Panel Discussion at Storytelling and Food

Video by
Change Food

The work of these artists demonstrates the role that art can play in inspiring conversation and thought and perhaps even motivating people to make changes when it comes to their relationship with food. A picture of a doughnut set ablaze, film of seeds sprouting set to music, a poem about family and cooking and a placemat with colored squares inspired by produce and reminding you to “get your daily dose of color” may tap into emotions unlikely to be engaged by, for example, a newspaper article about nutrition.

Clearly, as Change Food’s Founder & Executive Director Diane Hatz put it, art can “raise the voice of the food movement.”

Diane:

How do you think the art and food worlds can work closer together?

Lee:

I’m happy to chime in I think. I came from the advertising world. I was always with music but I was doing music for advertising. The big word that’s always going on in advertising is ‘engagement.’ It’s so important to get everybody engaged and to feel like they have a stake in the brand. When you think of food awareness as a brand, I think it’s important for art to get people involved, to feel like it’s interactive. To bring it from a nebulous state, the same way as the climate crisis, it’s this thing that may happen in decades or it will happen in decades. And may affect me or may not affect me and bring it down to the level where someone feels personally responsible for it. I think art has the ability to do that because it connects with people so personally. So I think that’s one of the best ways that art can connect for good.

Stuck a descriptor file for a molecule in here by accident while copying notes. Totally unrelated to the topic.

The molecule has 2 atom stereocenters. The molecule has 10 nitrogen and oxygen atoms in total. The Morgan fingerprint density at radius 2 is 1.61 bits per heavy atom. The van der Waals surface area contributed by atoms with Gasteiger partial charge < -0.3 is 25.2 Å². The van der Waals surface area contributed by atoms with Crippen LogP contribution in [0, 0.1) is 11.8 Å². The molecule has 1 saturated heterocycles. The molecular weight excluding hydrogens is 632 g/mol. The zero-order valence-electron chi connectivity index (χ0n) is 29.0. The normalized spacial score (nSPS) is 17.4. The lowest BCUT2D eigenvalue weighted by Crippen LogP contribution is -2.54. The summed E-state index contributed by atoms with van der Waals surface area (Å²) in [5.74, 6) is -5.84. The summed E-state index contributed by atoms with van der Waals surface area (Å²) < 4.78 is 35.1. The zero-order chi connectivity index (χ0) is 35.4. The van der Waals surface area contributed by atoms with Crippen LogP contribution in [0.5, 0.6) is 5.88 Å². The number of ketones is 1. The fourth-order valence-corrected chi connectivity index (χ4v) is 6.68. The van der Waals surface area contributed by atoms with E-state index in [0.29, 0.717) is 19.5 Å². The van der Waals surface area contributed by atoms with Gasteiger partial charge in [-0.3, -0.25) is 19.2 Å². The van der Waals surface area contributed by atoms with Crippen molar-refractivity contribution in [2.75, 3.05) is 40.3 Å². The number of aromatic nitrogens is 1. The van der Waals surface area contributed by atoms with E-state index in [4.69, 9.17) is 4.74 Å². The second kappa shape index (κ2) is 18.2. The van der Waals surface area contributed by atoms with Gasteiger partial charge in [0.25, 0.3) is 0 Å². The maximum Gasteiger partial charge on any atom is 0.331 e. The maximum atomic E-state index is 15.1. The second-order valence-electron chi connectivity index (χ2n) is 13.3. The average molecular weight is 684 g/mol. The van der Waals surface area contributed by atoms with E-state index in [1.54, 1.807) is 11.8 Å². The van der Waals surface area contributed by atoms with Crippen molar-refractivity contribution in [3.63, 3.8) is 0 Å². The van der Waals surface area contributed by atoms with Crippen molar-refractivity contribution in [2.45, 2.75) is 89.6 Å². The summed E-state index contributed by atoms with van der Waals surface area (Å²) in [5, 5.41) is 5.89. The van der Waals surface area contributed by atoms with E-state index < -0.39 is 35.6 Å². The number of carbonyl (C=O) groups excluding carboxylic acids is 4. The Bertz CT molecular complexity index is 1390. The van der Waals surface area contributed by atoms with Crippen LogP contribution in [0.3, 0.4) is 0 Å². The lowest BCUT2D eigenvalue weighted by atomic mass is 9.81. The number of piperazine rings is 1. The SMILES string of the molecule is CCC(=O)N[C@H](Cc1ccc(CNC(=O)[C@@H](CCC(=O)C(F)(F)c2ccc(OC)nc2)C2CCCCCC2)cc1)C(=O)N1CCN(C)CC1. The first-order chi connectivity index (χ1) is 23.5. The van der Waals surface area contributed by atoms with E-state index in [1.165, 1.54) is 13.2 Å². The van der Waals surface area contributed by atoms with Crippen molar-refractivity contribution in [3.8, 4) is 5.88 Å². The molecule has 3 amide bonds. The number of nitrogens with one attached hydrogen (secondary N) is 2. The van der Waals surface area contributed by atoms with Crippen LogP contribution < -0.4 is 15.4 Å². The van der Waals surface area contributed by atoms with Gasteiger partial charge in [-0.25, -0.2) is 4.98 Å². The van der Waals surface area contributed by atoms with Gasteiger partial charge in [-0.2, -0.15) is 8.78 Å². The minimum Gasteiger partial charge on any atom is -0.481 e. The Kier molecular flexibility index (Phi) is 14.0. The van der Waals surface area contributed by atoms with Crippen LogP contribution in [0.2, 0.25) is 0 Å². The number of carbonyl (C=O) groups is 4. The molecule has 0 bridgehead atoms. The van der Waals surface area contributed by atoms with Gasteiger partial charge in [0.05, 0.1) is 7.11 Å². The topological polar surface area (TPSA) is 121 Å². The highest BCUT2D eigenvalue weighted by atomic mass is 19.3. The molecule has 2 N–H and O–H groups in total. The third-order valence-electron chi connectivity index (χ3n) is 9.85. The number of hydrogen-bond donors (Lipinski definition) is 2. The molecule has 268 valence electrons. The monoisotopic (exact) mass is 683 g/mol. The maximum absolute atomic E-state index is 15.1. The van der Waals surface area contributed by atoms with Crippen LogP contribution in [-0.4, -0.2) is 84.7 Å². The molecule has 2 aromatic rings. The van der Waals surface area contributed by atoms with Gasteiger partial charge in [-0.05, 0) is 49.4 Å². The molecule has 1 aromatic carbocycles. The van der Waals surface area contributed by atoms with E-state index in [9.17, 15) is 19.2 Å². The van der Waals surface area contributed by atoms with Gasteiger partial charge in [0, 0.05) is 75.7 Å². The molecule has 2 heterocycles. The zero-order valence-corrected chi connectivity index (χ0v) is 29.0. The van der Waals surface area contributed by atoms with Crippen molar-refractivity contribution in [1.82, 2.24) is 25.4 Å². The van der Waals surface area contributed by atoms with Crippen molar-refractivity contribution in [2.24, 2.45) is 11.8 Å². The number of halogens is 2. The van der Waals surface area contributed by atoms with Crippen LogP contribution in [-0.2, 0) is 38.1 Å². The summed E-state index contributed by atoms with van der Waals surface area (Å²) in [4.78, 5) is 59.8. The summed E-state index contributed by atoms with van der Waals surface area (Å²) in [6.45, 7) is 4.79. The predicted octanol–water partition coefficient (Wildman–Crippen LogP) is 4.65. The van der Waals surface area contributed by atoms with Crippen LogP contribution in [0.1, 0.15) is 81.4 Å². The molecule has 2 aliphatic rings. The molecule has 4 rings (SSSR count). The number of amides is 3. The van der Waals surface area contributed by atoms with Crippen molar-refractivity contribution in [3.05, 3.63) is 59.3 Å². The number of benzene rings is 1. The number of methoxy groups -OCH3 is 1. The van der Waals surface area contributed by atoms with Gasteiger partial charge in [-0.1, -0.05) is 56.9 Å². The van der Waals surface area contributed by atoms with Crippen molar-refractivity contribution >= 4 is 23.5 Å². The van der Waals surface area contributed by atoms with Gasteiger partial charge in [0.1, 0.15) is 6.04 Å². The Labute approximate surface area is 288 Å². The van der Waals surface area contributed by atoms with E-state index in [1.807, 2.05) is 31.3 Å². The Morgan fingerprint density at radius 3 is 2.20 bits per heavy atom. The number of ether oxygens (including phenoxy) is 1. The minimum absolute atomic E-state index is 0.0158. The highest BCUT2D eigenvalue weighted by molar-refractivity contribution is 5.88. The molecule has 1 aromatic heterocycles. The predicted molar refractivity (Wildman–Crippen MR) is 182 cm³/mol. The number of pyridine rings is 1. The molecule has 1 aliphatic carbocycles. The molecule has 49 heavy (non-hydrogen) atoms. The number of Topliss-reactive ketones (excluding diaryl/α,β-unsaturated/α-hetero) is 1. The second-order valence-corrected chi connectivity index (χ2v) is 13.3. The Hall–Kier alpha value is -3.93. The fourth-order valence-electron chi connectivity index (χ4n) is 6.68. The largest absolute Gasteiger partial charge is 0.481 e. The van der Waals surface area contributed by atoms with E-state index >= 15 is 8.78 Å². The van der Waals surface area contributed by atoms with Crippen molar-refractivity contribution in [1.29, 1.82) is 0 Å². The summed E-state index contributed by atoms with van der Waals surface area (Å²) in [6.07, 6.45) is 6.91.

Henry:

Yeah. I mean I guess that’s something that I’m trying to push. As a lot of my work is based on things I enjoy and what I know, and as I do more research I just want to create more imagery that tells these stories. It’s going to become a bit more explicit and literal as time goes on.

Ava:

I think in literature, food is not just about food. It gets translated into other things. The connections that we have with it are connected with culture and with family, right, sometimes with love and with loss and with longing. So there’s some way that in writing anyway, that it mirrors the same thing, that personal connection with the food is key. With my own writing, one of the challenges has been how do I write about these plants that are all around us but everybody just either tramples on or walks past and beyond? I think this is maybe the same thing, that challenge that you guys had which is, how do you write about your food or plants that are edible and give them a voice? For me it was all about the personal connection with the plants and knowing where they came from, where they were growing. What the seasonality of the plants were. For me seasonal foods is not just a concept that you see in a supermarket or something. For me it really is about what’s peaking and what’s about to leave and anticipation of what’s coming up next. So that personal connection to the food I think is really key.

Lee:

And you mentioned that it was important to name, I remember.

Ava:

Yeah, absolutely.

Lee:

Like the Latin name and the…

Ava: